Indeed, after Breest’s attorneys contacted Haggis proposing a $9 million out-of-court settlement related to the rape allegations in 2013, Haggis notified police and filed a lawsuit of his own, accusing Breest of extortion.
They also accused the court of wrongly prohibitingHaggis from using certain exhibits at trial.
“Each of these errors represent an independent basis to grant Mr. Haggis’ application,” the appeal added. “But taken together, their cumulative impact militates even more in favor of this Court setting aside the jury’s verdict in the interest of justice.”
Haggis is scheduled back in court on Jan. 13. The Daily Beast has reached out to attorneys for both Haggis and Breest for comment.
Haggis, who long-denied the sexual assault accusations, testified in court on his own behalf over several days last month. Haggis, who grew tearful on the stand at times, continually labeled the incident with Breest a consensual tryst that had unfolded after months of exchanging “flirtatious” emails.
Breest, meanwhile, had testified that Haggis digitally penetrated her without her consent, claiming she told him “no” and “stop” multiple times before the filmmaker forced oral sex on her and then violently raped her in the guest bedroom of his luxury SoHo apartment. Breest, a former publicist for New York’s Cinema Society, had come into Haggis’ orbit months earlier after meeting at a work-related event.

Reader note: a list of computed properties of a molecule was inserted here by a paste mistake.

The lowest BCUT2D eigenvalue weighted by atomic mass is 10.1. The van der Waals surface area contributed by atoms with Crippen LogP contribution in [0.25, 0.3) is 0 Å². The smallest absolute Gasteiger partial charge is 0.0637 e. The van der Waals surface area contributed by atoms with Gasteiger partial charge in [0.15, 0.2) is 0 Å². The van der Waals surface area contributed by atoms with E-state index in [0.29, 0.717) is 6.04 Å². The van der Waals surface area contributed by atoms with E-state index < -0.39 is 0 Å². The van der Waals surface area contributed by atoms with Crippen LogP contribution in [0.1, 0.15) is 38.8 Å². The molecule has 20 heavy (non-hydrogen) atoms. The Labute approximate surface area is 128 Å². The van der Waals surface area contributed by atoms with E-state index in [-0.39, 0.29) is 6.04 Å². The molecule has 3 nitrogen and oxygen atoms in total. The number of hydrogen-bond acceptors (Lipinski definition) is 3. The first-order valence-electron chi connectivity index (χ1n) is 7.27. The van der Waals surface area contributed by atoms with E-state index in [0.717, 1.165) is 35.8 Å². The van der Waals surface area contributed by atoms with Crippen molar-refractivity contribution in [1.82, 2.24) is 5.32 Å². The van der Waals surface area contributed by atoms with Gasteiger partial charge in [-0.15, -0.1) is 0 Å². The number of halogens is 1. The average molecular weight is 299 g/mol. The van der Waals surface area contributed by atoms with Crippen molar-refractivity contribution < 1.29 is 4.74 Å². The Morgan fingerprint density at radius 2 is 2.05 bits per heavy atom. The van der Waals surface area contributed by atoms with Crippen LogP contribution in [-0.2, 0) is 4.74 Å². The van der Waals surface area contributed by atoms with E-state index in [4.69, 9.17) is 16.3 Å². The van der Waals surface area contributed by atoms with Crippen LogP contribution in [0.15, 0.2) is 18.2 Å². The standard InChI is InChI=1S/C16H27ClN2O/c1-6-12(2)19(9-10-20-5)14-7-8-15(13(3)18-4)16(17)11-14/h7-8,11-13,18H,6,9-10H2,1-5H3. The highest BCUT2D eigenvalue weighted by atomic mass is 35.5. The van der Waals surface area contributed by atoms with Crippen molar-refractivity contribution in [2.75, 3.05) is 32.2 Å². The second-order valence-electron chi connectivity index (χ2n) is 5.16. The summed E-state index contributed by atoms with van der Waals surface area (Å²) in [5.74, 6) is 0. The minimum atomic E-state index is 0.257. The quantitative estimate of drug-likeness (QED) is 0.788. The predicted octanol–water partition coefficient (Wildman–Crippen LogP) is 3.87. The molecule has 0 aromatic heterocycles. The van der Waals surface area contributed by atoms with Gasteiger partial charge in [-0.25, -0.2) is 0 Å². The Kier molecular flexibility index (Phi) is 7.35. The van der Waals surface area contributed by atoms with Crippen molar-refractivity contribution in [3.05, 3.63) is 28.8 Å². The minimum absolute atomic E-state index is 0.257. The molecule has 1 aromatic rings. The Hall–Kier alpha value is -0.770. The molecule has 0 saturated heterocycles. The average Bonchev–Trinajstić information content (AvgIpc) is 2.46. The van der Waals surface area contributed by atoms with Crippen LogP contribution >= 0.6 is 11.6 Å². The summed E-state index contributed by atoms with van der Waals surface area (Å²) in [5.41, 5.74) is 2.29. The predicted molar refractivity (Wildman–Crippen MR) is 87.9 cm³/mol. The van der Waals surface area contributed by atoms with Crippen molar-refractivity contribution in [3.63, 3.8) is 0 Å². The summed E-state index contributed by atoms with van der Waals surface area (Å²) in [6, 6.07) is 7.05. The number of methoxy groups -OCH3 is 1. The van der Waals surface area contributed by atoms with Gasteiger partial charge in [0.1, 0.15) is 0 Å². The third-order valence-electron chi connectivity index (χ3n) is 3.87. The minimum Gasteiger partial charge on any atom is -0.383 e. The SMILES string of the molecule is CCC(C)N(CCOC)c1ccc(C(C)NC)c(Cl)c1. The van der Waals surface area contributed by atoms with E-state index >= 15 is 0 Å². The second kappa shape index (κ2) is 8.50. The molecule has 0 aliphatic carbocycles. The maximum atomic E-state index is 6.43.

“He’s trying to pull my tights down and I’m trying to pull them up,” Breest told the court on Nov. 2. “He looked like the devil—he looked totally different than I’d seen him before.”
In Wednesday’s case filings, Haggis’ lawyers zeroed in on the $10 million settlement Breest was awarded, as well, calling the sum “unreasonable.” They requested that the court reduce Breest’s $7.5 settlement and void—or also lower—the $2.5 million punitive damages she was awarded if his appeal requesting a new trial or verdict reversal is denied.
During trial, Haggis’ lawyers stated that the ongoing litigation fees for the case had nearly sent him bankrupt since it was filed half a decade ago. Haggis, too, who claimed the case had “exhausted his savings,” wrote in court papers he was forced to borrow $700,000 in 2020 from his ex-wife, Deborah Rennard, who testified at trial on his behalf, to help him cover the soaring legal costs, according to separate court documents.
“Mr. Haggis has no ability to pay what he already owes,” his lawyers said in court on Nov. 14. “Once he pays the liabilities he currently has outstanding before your verdict, he will have nothing except a pension fund that he shares with his ex-wife.”
In recent weeks, since Haggis was found guilty, Breest’s attorneys have sparred with the screenwriter’s counsel over the director’s property assets, accusing Haggis of unlawfully transferring a rental property in Florida to a third party in March 2022 “in anticipation of an adverse jury verdict.” They also pointed out that Haggis had also transferred ownership in his Mercer Street apartment in SoHo,where the alleged rape occurred, to Rennard in October 2022 amid the trial’s opening.